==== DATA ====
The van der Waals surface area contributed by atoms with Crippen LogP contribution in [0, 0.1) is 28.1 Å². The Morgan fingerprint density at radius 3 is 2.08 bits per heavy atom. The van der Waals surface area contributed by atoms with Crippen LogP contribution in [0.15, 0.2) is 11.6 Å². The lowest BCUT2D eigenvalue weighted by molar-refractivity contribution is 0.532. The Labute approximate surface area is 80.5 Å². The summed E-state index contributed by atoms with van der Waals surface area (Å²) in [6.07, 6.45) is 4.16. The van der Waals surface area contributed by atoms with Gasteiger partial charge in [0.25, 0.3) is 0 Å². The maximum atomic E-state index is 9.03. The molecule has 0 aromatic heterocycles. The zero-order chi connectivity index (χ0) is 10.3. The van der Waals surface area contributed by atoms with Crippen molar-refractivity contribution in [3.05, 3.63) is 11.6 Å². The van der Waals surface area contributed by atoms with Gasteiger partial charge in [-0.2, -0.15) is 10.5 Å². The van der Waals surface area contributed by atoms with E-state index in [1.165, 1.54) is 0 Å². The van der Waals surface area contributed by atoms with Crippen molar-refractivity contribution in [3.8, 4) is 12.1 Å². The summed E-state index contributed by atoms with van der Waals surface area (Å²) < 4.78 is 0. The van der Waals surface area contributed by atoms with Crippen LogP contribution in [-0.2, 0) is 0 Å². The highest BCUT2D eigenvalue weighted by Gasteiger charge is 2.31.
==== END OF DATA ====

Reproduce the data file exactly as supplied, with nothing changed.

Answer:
The van der Waals surface area contributed by atoms with Crippen LogP contribution in [0, 0.1) is 28.1 Å². The Morgan fingerprint density at radius 3 is 2.08 bits per heavy atom. The van der Waals surface area contributed by atoms with Crippen LogP contribution in [0.15, 0.2) is 11.6 Å². The lowest BCUT2D eigenvalue weighted by molar-refractivity contribution is 0.532. The Labute approximate surface area is 80.5 Å². The summed E-state index contributed by atoms with van der Waals surface area (Å²) in [6.07, 6.45) is 4.16. The van der Waals surface area contributed by atoms with Gasteiger partial charge in [0.25, 0.3) is 0 Å². The maximum atomic E-state index is 9.03. The molecule has 0 aromatic heterocycles. The zero-order chi connectivity index (χ0) is 10.3. The van der Waals surface area contributed by atoms with Crippen molar-refractivity contribution in [3.05, 3.63) is 11.6 Å². The van der Waals surface area contributed by atoms with Gasteiger partial charge in [-0.2, -0.15) is 10.5 Å². The van der Waals surface area contributed by atoms with E-state index in [1.165, 1.54) is 0 Å². The van der Waals surface area contributed by atoms with Crippen molar-refractivity contribution in [3.8, 4) is 12.1 Å². The summed E-state index contributed by atoms with van der Waals surface area (Å²) < 4.78 is 0. The van der Waals surface area contributed by atoms with Crippen LogP contribution in [-0.2, 0) is 0 Å². The highest BCUT2D eigenvalue weighted by Gasteiger charge is 2.31.